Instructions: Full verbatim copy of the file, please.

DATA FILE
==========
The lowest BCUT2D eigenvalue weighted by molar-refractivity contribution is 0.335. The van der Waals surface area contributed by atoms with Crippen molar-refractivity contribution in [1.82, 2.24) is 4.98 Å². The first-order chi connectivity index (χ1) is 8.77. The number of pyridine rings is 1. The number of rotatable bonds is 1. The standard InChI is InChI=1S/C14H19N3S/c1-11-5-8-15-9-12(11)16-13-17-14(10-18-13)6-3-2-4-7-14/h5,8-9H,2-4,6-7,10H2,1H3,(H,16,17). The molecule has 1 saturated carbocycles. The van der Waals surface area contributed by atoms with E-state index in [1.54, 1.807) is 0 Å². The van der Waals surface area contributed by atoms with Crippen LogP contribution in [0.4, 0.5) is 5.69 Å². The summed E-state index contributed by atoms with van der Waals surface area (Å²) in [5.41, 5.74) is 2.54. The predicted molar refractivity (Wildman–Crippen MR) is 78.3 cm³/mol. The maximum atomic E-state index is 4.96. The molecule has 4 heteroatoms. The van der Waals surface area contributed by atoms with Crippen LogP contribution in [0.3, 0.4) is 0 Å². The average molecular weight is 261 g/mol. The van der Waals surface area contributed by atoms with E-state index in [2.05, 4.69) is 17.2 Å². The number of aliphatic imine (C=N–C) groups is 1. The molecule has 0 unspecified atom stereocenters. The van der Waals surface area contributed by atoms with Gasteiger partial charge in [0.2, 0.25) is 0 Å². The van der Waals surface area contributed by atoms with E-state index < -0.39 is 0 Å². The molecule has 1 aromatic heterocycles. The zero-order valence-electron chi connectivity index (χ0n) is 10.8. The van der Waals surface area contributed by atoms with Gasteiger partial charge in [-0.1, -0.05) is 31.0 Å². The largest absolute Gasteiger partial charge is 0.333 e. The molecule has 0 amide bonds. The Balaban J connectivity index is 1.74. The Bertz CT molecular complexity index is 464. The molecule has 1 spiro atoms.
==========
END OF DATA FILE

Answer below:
The lowest BCUT2D eigenvalue weighted by molar-refractivity contribution is 0.335. The van der Waals surface area contributed by atoms with Crippen molar-refractivity contribution in [1.82, 2.24) is 4.98 Å². The first-order chi connectivity index (χ1) is 8.77. The number of pyridine rings is 1. The number of rotatable bonds is 1. The standard InChI is InChI=1S/C14H19N3S/c1-11-5-8-15-9-12(11)16-13-17-14(10-18-13)6-3-2-4-7-14/h5,8-9H,2-4,6-7,10H2,1H3,(H,16,17). The molecule has 1 saturated carbocycles. The van der Waals surface area contributed by atoms with E-state index in [1.54, 1.807) is 0 Å². The van der Waals surface area contributed by atoms with Crippen LogP contribution in [0.4, 0.5) is 5.69 Å². The summed E-state index contributed by atoms with van der Waals surface area (Å²) in [5.41, 5.74) is 2.54. The predicted molar refractivity (Wildman–Crippen MR) is 78.3 cm³/mol. The maximum atomic E-state index is 4.96. The molecule has 4 heteroatoms. The van der Waals surface area contributed by atoms with Crippen LogP contribution in [0.3, 0.4) is 0 Å². The average molecular weight is 261 g/mol. The van der Waals surface area contributed by atoms with E-state index in [2.05, 4.69) is 17.2 Å². The number of aliphatic imine (C=N–C) groups is 1. The molecule has 0 unspecified atom stereocenters. The van der Waals surface area contributed by atoms with Gasteiger partial charge in [0.2, 0.25) is 0 Å². The van der Waals surface area contributed by atoms with E-state index < -0.39 is 0 Å². The molecule has 1 aromatic heterocycles. The zero-order valence-electron chi connectivity index (χ0n) is 10.8. The van der Waals surface area contributed by atoms with Gasteiger partial charge in [-0.1, -0.05) is 31.0 Å². The largest absolute Gasteiger partial charge is 0.333 e. The molecule has 0 amide bonds. The Balaban J connectivity index is 1.74. The Bertz CT molecular complexity index is 464. The molecule has 1 spiro atoms.